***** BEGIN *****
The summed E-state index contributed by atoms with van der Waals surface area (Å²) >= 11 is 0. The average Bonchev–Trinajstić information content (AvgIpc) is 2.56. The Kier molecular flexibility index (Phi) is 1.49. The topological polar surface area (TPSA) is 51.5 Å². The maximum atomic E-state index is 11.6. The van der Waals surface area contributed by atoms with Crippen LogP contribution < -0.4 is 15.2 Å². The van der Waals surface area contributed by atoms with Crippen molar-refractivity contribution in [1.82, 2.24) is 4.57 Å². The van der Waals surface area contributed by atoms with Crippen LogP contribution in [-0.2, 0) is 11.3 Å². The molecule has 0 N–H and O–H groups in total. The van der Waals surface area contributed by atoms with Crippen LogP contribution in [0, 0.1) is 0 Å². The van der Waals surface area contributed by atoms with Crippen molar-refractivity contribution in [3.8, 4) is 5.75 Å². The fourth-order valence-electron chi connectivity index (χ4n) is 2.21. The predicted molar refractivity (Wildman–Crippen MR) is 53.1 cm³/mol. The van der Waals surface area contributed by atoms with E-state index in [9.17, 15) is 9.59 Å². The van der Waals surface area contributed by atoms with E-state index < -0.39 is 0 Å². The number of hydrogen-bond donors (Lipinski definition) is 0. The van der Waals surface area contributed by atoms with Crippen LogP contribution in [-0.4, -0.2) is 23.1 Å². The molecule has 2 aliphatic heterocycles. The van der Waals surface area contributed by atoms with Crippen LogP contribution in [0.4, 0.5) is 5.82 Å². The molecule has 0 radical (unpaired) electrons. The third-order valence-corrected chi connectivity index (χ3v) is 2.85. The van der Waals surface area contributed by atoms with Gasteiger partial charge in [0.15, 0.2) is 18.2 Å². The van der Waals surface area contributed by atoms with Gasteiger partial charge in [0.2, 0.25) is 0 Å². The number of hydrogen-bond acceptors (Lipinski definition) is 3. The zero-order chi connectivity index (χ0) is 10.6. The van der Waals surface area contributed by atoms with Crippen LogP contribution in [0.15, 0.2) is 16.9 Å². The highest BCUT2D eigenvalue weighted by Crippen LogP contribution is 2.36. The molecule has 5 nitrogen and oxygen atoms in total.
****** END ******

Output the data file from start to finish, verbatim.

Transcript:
The summed E-state index contributed by atoms with van der Waals surface area (Å²) >= 11 is 0. The average Bonchev–Trinajstić information content (AvgIpc) is 2.56. The Kier molecular flexibility index (Phi) is 1.49. The topological polar surface area (TPSA) is 51.5 Å². The maximum atomic E-state index is 11.6. The van der Waals surface area contributed by atoms with Crippen LogP contribution < -0.4 is 15.2 Å². The van der Waals surface area contributed by atoms with Crippen molar-refractivity contribution in [1.82, 2.24) is 4.57 Å². The van der Waals surface area contributed by atoms with Crippen LogP contribution in [-0.2, 0) is 11.3 Å². The molecule has 0 N–H and O–H groups in total. The van der Waals surface area contributed by atoms with Crippen LogP contribution in [0, 0.1) is 0 Å². The van der Waals surface area contributed by atoms with Crippen molar-refractivity contribution in [3.8, 4) is 5.75 Å². The fourth-order valence-electron chi connectivity index (χ4n) is 2.21. The predicted molar refractivity (Wildman–Crippen MR) is 53.1 cm³/mol. The van der Waals surface area contributed by atoms with E-state index in [9.17, 15) is 9.59 Å². The van der Waals surface area contributed by atoms with E-state index < -0.39 is 0 Å². The number of hydrogen-bond donors (Lipinski definition) is 0. The van der Waals surface area contributed by atoms with Crippen LogP contribution in [-0.4, -0.2) is 23.1 Å². The molecule has 2 aliphatic heterocycles. The van der Waals surface area contributed by atoms with Crippen LogP contribution in [0.4, 0.5) is 5.82 Å². The molecule has 0 radical (unpaired) electrons. The third-order valence-corrected chi connectivity index (χ3v) is 2.85. The van der Waals surface area contributed by atoms with Gasteiger partial charge in [0.15, 0.2) is 18.2 Å². The van der Waals surface area contributed by atoms with Gasteiger partial charge in [0.2, 0.25) is 0 Å². The number of hydrogen-bond acceptors (Lipinski definition) is 3. The zero-order chi connectivity index (χ0) is 10.6. The van der Waals surface area contributed by atoms with Crippen LogP contribution in [0.15, 0.2) is 16.9 Å². The highest BCUT2D eigenvalue weighted by Crippen LogP contribution is 2.36. The molecule has 5 nitrogen and oxygen atoms in total.